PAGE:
- Lots of books which will educate you on practice, process and results. Worth a read if you like, but not instead of actually sitting and meditating.
My aim was to sit in silence for twenty minutes twice a day every day. Confession: I failed. I’ve been practicing meditation for over twelve months now, about four or five days a week, once a day. I meditated twice in a day on two occasions only. Lately, I’ve meditated more regularly, most days, and hope to develop into a twice daily practice. I use a free app called Insight Timer, which can time your meditation and give you lovely sounding gongs along the way. This app also includes a free five lesson course on meditation, which is brilliant. Simple, to the point and inspiring.
I see my progress over the year in four distinct phases, each about three months:
Phase I: My knees are killing me
Utter tedium: lots of sighing, fidgeting, and wishing I was doing something, anything, else. My knees hurt and my back ached. I couldn’t stop thinking, and mostly what I thought was Ouch! My mind turned to pressing issues: what to wear out for lunch tomorrow? What to cook for dinner tonight? Time felt interminable, and I kept checking the clock: surely it was over now? No, it wasn’t. In the early weeks, I could barely manage five minutes. I stuck with it, increasing the minutes gradually. By the end of this phase, I could sit for twenty minutes cross legged.
Phase II: Stop thinking, dammit
I attended three classes in meditation at my yoga studio. Ignacio from Peru assured me that the not thinking bit is a challenge for everyone, so don’t worry about it. Helpful, as the chatter in my head was incessant. Now I focussed on my breath more, aiming to experience myself through my body not my mind. Time went quickly, and I experienced fleeting moments of no thinking…and a connection to myself that I can’t describe without sounding a bit new age-y, so I won’t try, except to say that it felt deeply soothing. To my surprise, I found I was resistant to it: I didn’t want to let go, to sink into it. My ego fought, pulling me back to the preoccupations of my mind. At this point, I was getting a glimpse of how meditation could feel.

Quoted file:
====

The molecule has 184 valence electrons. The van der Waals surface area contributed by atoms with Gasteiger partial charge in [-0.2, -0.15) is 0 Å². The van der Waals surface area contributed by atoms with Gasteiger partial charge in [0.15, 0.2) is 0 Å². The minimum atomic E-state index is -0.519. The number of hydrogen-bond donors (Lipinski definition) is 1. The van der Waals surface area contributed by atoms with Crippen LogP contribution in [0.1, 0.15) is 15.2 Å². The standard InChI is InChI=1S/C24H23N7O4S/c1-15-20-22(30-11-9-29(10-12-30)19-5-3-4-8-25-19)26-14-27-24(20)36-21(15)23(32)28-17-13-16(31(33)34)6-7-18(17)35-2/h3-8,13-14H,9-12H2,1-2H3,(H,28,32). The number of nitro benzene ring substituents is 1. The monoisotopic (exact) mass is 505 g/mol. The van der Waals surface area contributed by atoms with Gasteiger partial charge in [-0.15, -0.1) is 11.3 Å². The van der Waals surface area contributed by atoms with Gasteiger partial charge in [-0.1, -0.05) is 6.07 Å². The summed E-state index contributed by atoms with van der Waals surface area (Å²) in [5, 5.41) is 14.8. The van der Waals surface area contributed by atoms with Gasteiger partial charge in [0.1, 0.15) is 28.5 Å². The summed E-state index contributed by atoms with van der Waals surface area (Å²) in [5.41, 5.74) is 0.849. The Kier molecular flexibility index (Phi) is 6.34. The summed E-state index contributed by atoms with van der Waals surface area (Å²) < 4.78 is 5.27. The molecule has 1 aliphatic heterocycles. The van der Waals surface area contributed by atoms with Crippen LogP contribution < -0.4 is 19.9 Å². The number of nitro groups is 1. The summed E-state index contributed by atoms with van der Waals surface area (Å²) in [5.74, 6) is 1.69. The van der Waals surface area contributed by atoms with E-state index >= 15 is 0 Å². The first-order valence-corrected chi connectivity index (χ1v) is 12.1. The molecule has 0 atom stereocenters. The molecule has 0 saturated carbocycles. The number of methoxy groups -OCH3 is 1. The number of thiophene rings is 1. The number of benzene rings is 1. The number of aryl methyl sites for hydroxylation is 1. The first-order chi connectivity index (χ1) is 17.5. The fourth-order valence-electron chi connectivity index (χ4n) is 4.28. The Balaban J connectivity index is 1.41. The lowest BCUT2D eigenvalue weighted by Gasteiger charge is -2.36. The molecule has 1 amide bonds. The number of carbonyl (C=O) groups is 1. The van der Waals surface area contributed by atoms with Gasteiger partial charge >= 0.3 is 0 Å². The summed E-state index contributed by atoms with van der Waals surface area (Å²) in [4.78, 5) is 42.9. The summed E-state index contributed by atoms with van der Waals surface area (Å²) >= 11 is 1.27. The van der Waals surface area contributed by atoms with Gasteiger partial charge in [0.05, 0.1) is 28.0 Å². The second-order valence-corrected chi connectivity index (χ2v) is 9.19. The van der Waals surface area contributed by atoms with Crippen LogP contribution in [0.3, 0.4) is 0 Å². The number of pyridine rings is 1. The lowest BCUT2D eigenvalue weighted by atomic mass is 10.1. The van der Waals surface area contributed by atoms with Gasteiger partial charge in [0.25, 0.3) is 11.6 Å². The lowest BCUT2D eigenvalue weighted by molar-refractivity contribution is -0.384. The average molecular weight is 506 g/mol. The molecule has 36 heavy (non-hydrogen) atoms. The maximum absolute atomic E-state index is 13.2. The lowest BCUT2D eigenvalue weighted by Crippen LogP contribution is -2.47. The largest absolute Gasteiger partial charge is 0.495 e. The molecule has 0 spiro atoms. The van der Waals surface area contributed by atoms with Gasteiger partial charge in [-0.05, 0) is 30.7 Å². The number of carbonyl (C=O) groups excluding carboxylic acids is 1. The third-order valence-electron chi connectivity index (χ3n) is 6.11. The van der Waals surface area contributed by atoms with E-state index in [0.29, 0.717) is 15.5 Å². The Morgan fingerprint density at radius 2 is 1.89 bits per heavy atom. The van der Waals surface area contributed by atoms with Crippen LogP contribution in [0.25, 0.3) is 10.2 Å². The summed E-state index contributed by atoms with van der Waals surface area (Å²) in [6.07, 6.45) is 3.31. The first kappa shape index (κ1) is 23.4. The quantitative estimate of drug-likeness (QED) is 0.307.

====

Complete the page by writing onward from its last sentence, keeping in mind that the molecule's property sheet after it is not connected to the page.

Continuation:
Phase III: If I could only let go…
I tried to find ways to extend these moments of connection. I devised a simple chakra meditation of my own, focussing attention on the seven centres of energy. This helped to keep me located in my body. Intrusive thoughts continued, but on more profound topics: no more wardrobe or menu planning now. Sometimes memories of Tino came to me. Or a thorny writing problem would enter my mind; occasionally, a solution would present itself, as if by magic. Meditation became timeless, I was sometimes sorry when my timer sounded; and I sat for a little longer. I liked meditating, and looked forward to it.
Phase IV: Two miracles occur
Miracle One: after a year of practice, I enjoy meditating. It feels calming and balancing. My mind wanders still, but chatters less. It’s easier for me to stay in my body and quiet my mind. Somewhere along the way I realised that most problems will benefit from just being left alone for a while. Many untangle themselves if you do nothing. In other words, I have become more patient. (Confession: my husband won’t endorse this claim.)
Miracle Two: sitting cross legged so regularly has been brilliant for the muscle tone in my legs; if there’s been an equivalent transformation in my psyche, I’m in amazing shape.
Thank you Tino.
Tino with his wife, Pat
“Everything that has a beginning has an ending. Make your peace with that and all will be well.” Buddha
Next blog, coming soon: Journal Writing